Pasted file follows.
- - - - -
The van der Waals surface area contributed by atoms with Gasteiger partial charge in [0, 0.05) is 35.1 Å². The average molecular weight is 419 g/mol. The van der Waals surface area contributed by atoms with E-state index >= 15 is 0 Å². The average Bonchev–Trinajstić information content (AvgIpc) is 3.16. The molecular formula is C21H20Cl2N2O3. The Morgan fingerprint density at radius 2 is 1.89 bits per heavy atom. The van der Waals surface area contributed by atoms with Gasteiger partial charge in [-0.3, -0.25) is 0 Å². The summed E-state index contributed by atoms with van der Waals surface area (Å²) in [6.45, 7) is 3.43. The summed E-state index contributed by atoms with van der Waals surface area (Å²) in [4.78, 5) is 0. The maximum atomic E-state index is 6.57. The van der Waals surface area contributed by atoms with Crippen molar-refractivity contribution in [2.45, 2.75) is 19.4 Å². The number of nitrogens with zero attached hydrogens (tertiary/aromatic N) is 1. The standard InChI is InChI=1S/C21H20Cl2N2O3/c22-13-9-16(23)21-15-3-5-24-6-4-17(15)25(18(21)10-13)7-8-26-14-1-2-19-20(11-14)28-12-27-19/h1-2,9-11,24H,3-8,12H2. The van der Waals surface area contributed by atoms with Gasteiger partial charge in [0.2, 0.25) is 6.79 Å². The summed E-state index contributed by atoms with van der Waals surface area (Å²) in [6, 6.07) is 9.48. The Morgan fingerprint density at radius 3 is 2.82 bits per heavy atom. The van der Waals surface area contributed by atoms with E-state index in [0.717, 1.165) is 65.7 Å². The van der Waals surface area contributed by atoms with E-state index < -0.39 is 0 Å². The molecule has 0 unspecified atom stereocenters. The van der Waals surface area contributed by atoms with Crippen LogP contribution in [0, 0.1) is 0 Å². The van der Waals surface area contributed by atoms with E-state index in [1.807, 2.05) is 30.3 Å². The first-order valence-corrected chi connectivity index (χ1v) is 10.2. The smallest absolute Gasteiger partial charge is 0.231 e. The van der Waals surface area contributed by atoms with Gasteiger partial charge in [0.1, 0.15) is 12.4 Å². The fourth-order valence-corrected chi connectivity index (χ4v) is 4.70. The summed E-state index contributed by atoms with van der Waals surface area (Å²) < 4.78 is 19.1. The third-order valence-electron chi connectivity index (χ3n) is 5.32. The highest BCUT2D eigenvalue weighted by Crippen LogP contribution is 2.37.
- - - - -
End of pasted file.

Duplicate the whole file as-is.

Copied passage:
The van der Waals surface area contributed by atoms with Gasteiger partial charge in [0, 0.05) is 35.1 Å². The average molecular weight is 419 g/mol. The van der Waals surface area contributed by atoms with E-state index >= 15 is 0 Å². The average Bonchev–Trinajstić information content (AvgIpc) is 3.16. The molecular formula is C21H20Cl2N2O3. The Morgan fingerprint density at radius 2 is 1.89 bits per heavy atom. The van der Waals surface area contributed by atoms with Gasteiger partial charge in [-0.3, -0.25) is 0 Å². The summed E-state index contributed by atoms with van der Waals surface area (Å²) in [6.45, 7) is 3.43. The summed E-state index contributed by atoms with van der Waals surface area (Å²) in [4.78, 5) is 0. The maximum atomic E-state index is 6.57. The van der Waals surface area contributed by atoms with Crippen molar-refractivity contribution in [2.45, 2.75) is 19.4 Å². The number of nitrogens with zero attached hydrogens (tertiary/aromatic N) is 1. The standard InChI is InChI=1S/C21H20Cl2N2O3/c22-13-9-16(23)21-15-3-5-24-6-4-17(15)25(18(21)10-13)7-8-26-14-1-2-19-20(11-14)28-12-27-19/h1-2,9-11,24H,3-8,12H2. The van der Waals surface area contributed by atoms with Gasteiger partial charge in [0.2, 0.25) is 6.79 Å². The summed E-state index contributed by atoms with van der Waals surface area (Å²) in [6, 6.07) is 9.48. The Morgan fingerprint density at radius 3 is 2.82 bits per heavy atom. The van der Waals surface area contributed by atoms with E-state index in [0.717, 1.165) is 65.7 Å². The van der Waals surface area contributed by atoms with E-state index < -0.39 is 0 Å². The molecule has 0 unspecified atom stereocenters. The van der Waals surface area contributed by atoms with Crippen LogP contribution in [0, 0.1) is 0 Å². The van der Waals surface area contributed by atoms with E-state index in [1.807, 2.05) is 30.3 Å². The first-order valence-corrected chi connectivity index (χ1v) is 10.2. The smallest absolute Gasteiger partial charge is 0.231 e. The van der Waals surface area contributed by atoms with Gasteiger partial charge in [0.1, 0.15) is 12.4 Å². The fourth-order valence-corrected chi connectivity index (χ4v) is 4.70. The summed E-state index contributed by atoms with van der Waals surface area (Å²) < 4.78 is 19.1. The third-order valence-electron chi connectivity index (χ3n) is 5.32. The highest BCUT2D eigenvalue weighted by Crippen LogP contribution is 2.37.